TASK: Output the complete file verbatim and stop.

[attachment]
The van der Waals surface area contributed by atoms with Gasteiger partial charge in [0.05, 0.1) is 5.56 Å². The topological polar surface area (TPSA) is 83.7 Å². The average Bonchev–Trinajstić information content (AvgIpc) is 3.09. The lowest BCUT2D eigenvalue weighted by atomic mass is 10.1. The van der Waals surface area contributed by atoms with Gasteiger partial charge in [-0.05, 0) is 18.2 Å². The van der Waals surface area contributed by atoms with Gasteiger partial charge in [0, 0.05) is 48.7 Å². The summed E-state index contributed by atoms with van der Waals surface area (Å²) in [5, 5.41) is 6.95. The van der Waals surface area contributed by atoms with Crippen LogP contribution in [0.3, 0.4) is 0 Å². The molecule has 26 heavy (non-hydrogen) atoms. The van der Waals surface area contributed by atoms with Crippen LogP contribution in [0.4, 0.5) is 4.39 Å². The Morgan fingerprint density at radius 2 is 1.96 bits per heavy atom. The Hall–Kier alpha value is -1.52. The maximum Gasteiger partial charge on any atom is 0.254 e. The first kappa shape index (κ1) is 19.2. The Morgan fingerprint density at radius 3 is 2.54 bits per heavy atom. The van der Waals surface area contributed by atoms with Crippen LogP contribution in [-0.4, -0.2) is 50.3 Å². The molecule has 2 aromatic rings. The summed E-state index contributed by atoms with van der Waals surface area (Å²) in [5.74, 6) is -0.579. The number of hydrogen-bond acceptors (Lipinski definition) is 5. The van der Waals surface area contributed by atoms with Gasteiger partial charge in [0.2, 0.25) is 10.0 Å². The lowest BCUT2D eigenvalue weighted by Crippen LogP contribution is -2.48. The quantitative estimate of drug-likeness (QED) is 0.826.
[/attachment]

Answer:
The van der Waals surface area contributed by atoms with Gasteiger partial charge in [0.05, 0.1) is 5.56 Å². The topological polar surface area (TPSA) is 83.7 Å². The average Bonchev–Trinajstić information content (AvgIpc) is 3.09. The lowest BCUT2D eigenvalue weighted by atomic mass is 10.1. The van der Waals surface area contributed by atoms with Gasteiger partial charge in [-0.05, 0) is 18.2 Å². The van der Waals surface area contributed by atoms with Gasteiger partial charge in [0, 0.05) is 48.7 Å². The summed E-state index contributed by atoms with van der Waals surface area (Å²) in [5, 5.41) is 6.95. The van der Waals surface area contributed by atoms with Crippen LogP contribution in [0.3, 0.4) is 0 Å². The molecule has 26 heavy (non-hydrogen) atoms. The van der Waals surface area contributed by atoms with Crippen LogP contribution in [0.4, 0.5) is 4.39 Å². The Morgan fingerprint density at radius 2 is 1.96 bits per heavy atom. The Hall–Kier alpha value is -1.52. The maximum Gasteiger partial charge on any atom is 0.254 e. The first kappa shape index (κ1) is 19.2. The Morgan fingerprint density at radius 3 is 2.54 bits per heavy atom. The van der Waals surface area contributed by atoms with Crippen LogP contribution in [-0.4, -0.2) is 50.3 Å². The molecule has 2 aromatic rings. The summed E-state index contributed by atoms with van der Waals surface area (Å²) in [5.74, 6) is -0.579. The number of hydrogen-bond acceptors (Lipinski definition) is 5. The van der Waals surface area contributed by atoms with Gasteiger partial charge in [0.2, 0.25) is 10.0 Å². The lowest BCUT2D eigenvalue weighted by Crippen LogP contribution is -2.48. The quantitative estimate of drug-likeness (QED) is 0.826.